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European Free Trade Association

 
 Austria  Ireland  Sweden
 Britain  Liechtenstein  Switzerland
 Denmark  Norway  
 Iceland  Portugal

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The European Free Trade Association was formed in 1959 by Britain as a counter to the then 6 member European Economic Community, the precursor to the European Union, from which Britain had been excluded by failing to join the negotiations that led to the Treaty of Rome. The British government appears to have believed the EEC would fail, and that the Empire and Commonwealth was more important - though already very weak, as shown by the 1956 Suez war.

Britain under Harold Macmillan as prime minister applied for membership in 1961 but was refused membership of the EEC by De Gaulle's veto in 1963. EFTA consisted then of Iceland, Norway, Denmark, Portugal and Britain Austria and Switzerland. (Ireland in those days was part of the British monetary area). All have since joined the EU, except Norway, Switzerland and Iceland. Switzerland does not belong to any international organizations, (at that time not even the UN), and voted against EU membership.

EFTA had an agreement to trade between members without tariffs but had no central institutions. The other EU members suspect that recent present British governments wished the EU could become more like EFTA and less like a potential federation. This would have the same disadvantages as the proposed North American Free Trade Area seems likely to have: wage levels and social provision falling to the level of the cheapest country, and no environmental controls. This seems to be the policy of recent British governments following American Free Market doctrines.

Before British membership of the European Community the Community and EFTA negotiated a treaty on a European Economic Area to regularize relations between them and require the EFTA countries to adopt most of the Community regulations on competition, taxation, health and safety and so on, even though the EFTA countries had no direct influence on the making of the regulations. In return they gained free access to the market of the Community members. The treaty was finally agreed in October 1991 and came into effect on 1 January 1993 (at the same time as the Single Market abolished customs barriers between members of the EU). EFTA became irrelevant after Britain, Ireland and Denmark joined the EEC.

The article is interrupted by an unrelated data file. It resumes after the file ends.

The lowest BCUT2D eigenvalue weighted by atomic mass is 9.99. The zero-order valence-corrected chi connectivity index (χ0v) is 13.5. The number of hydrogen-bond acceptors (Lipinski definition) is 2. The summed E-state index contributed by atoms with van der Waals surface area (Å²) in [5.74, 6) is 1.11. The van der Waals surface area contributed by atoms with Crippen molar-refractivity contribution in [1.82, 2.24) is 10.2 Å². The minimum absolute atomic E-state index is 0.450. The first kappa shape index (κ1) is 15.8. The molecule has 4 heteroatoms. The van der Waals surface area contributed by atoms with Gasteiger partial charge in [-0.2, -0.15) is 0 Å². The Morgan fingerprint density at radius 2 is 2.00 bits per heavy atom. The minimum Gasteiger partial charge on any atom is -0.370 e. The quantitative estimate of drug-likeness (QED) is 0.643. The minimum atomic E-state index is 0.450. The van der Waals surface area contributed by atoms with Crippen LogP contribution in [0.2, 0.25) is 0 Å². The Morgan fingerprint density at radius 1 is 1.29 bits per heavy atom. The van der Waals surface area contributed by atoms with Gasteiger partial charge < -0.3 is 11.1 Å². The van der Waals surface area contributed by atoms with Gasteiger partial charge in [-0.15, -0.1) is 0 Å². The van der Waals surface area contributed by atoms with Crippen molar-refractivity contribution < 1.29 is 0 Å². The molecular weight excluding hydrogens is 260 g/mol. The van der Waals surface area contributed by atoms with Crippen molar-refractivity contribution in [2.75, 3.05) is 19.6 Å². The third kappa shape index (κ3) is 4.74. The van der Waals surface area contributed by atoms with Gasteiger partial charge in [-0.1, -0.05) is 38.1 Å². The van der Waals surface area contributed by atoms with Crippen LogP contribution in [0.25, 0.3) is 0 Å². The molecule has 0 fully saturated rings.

Switzerland remains anomalous after voting against the EEA. The voters of Norway refused EU membership again in 1994. Liechtenstein joined the EEA April 1995.

Iceland and Norway seemed unlikely to join the EU as long as the Common Fisheries Policy would require them to surrender control over their fishing areas. But in 2009 Iceland's bankruptcy via its banks' unwise speculation, have caused the current government to start negotiations with the EU. Norway does not need membership as it is cushioned by its huge revenues from oil and gas, but nevetheless contributes to EU funds.

Last revision 29/12/09


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